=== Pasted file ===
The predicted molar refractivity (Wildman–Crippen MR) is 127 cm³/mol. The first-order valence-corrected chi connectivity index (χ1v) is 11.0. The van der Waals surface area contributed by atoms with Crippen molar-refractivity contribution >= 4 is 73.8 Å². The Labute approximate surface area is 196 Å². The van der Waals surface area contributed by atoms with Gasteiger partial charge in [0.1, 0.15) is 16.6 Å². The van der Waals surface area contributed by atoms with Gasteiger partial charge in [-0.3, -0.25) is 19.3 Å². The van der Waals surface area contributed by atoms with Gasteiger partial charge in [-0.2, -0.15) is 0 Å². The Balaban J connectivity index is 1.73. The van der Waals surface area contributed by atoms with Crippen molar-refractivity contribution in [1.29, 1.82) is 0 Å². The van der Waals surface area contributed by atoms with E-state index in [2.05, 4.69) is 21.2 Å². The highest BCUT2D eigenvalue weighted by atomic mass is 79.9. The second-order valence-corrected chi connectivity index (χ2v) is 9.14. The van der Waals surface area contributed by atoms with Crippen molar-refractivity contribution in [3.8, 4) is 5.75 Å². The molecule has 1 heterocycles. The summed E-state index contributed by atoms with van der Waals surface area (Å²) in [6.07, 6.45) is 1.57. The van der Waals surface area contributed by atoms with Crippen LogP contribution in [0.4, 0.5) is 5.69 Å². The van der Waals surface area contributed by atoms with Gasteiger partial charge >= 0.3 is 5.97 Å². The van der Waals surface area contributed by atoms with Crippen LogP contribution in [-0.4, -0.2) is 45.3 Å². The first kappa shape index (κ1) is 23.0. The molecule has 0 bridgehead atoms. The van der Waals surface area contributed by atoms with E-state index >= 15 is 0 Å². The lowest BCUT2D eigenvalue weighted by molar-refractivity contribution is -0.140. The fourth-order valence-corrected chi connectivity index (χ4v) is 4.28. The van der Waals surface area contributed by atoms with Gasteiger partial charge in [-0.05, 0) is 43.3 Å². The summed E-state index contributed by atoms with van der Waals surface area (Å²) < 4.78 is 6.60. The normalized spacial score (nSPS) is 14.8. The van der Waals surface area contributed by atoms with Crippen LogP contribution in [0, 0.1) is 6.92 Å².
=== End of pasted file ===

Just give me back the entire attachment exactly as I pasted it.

The predicted molar refractivity (Wildman–Crippen MR) is 127 cm³/mol. The first-order valence-corrected chi connectivity index (χ1v) is 11.0. The van der Waals surface area contributed by atoms with Crippen molar-refractivity contribution >= 4 is 73.8 Å². The Labute approximate surface area is 196 Å². The van der Waals surface area contributed by atoms with Gasteiger partial charge in [0.1, 0.15) is 16.6 Å². The van der Waals surface area contributed by atoms with Gasteiger partial charge in [-0.3, -0.25) is 19.3 Å². The van der Waals surface area contributed by atoms with Gasteiger partial charge in [-0.2, -0.15) is 0 Å². The Balaban J connectivity index is 1.73. The van der Waals surface area contributed by atoms with Crippen molar-refractivity contribution in [1.29, 1.82) is 0 Å². The van der Waals surface area contributed by atoms with E-state index in [2.05, 4.69) is 21.2 Å². The highest BCUT2D eigenvalue weighted by atomic mass is 79.9. The second-order valence-corrected chi connectivity index (χ2v) is 9.14. The van der Waals surface area contributed by atoms with Crippen molar-refractivity contribution in [3.8, 4) is 5.75 Å². The molecule has 1 heterocycles. The summed E-state index contributed by atoms with van der Waals surface area (Å²) in [6.07, 6.45) is 1.57. The van der Waals surface area contributed by atoms with Crippen LogP contribution in [0.4, 0.5) is 5.69 Å². The van der Waals surface area contributed by atoms with Gasteiger partial charge >= 0.3 is 5.97 Å². The van der Waals surface area contributed by atoms with Crippen LogP contribution in [-0.4, -0.2) is 45.3 Å². The first kappa shape index (κ1) is 23.0. The molecule has 0 bridgehead atoms. The van der Waals surface area contributed by atoms with E-state index >= 15 is 0 Å². The lowest BCUT2D eigenvalue weighted by molar-refractivity contribution is -0.140. The fourth-order valence-corrected chi connectivity index (χ4v) is 4.28. The van der Waals surface area contributed by atoms with Gasteiger partial charge in [-0.05, 0) is 43.3 Å². The summed E-state index contributed by atoms with van der Waals surface area (Å²) < 4.78 is 6.60. The normalized spacial score (nSPS) is 14.8. The van der Waals surface area contributed by atoms with Crippen LogP contribution in [0, 0.1) is 6.92 Å².